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Millennial Paradise: America’s Young People Are Fleeing Big Cities For This Quiet 9-Hole Golf Course In Missouri

Katya Pollard thought she came to New York City for all the right reasons: the vibrant art scene, the like-minded collaborators, the rich urban history. But only two years later, the 24-year-old painter was nearly broke, completely burnt out, and ready for a change.

That’s when she heard about Blue Bluffs, the nine-hole golf course in central Missouri where droves of millennials like her have been flocking. Today, Katya enthusiastically calls it home.

“One friend moved to Blue Bluffs, then three more, and before I knew it, I was breaking my lease and buying a plane ticket to Fulton, Missouri,” said Katya, who sells her paintings near the golf course’s fourth hole. “There’s so much space here, and the cost of living is absurdly cheap. How could you miss New York when you’re surrounded by all this natural beauty?”

Katya is just one of hundreds of millennial artists, musicians, and artisans who have flocked to the course. They’re fleeing from cities like Brooklyn, L.A., San Francisco, and Portland, fed up with rising rents and gentrification buffing out the cultural niches that attracted them there in the first place. But what they’ve found on the fairways and putting greens is more than just extra elbow room—it’s a community.

From browsing the pop-up handcraft bazaars near every sand trap, to biking the acres of rolling terrain, to founding artists’ collectives and deliberate-living co-ops, twentysomethings are quickly making Blue Bluffs their own. While some still lament the lack of public transportation and the limited nightlife options, many are discovering that the laid-back, simplified lifestyle of a golf course is exactly what they were looking for!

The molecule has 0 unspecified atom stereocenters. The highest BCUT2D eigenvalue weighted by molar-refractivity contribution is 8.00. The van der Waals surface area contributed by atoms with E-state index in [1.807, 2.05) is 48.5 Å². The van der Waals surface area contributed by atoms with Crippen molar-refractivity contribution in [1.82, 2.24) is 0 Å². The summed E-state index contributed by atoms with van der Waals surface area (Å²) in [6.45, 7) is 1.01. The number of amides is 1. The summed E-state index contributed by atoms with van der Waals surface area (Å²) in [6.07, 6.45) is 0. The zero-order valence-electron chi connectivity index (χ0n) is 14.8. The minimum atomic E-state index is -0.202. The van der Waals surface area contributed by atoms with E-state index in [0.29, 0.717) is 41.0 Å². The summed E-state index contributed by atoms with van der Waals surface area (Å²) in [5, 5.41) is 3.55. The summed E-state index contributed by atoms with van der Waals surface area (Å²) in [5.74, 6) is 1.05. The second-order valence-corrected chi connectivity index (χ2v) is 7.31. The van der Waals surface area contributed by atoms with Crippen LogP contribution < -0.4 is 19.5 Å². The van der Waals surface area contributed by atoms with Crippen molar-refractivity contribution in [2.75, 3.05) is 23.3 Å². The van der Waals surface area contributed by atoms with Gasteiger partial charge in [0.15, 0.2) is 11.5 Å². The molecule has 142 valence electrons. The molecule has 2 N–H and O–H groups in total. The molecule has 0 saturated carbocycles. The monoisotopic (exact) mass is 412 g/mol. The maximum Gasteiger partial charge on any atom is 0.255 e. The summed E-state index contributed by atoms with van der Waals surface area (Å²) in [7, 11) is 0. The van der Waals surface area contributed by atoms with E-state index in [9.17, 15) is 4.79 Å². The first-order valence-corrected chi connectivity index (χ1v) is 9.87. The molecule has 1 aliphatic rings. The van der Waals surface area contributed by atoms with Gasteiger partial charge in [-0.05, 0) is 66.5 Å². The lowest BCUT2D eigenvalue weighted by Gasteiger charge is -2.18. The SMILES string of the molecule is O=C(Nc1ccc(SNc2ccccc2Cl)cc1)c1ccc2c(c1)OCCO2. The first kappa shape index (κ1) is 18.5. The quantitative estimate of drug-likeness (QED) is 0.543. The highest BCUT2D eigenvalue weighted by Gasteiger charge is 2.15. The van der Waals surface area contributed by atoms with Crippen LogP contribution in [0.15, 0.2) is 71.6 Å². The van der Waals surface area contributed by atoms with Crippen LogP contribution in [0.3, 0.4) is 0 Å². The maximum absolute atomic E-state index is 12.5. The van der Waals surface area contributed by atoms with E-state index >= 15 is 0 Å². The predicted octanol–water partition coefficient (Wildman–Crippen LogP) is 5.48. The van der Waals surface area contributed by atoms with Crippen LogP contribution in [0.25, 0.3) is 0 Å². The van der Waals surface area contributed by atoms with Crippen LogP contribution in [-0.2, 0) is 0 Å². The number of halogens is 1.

Of course, not every neighbor is thrilled with the influx of young people. Local businesspeople, like hardware store owner Roy Gregory, say they appreciate the extra patronage but feel overwhelmed by the mass migration.

“They act like they own the place, but they don’t,” he said. “A lot of people have worked very hard to make that golf course what it is, and these kids are tearing it up with their bike tires and leaving cigarette butts everywhere. And I really doubt they’re actually paying taxes either.”

Still, every new community has its growing pains, and Blue Bluffs’ growth shows no signs of slowing, thanks in part to vocal evangelizing by its new residents.

“Every day, I text some NYC friend a picture of the gorgeous sunset over the players’ club to convince them to move,” said Katya, arranging flowers in a blown glass vase made with materials sourced from hole seven’s sand trap. “It’s just inspiring to see how thrilled everyone is to be here. Honestly, it’s more Brooklyn than Brooklyn ever was.”

In a few years, we may be hearing the name Blue Bluffs in the same breath as Austin or Oakland. Until then, though, it will just be a little slice of millennial heaven.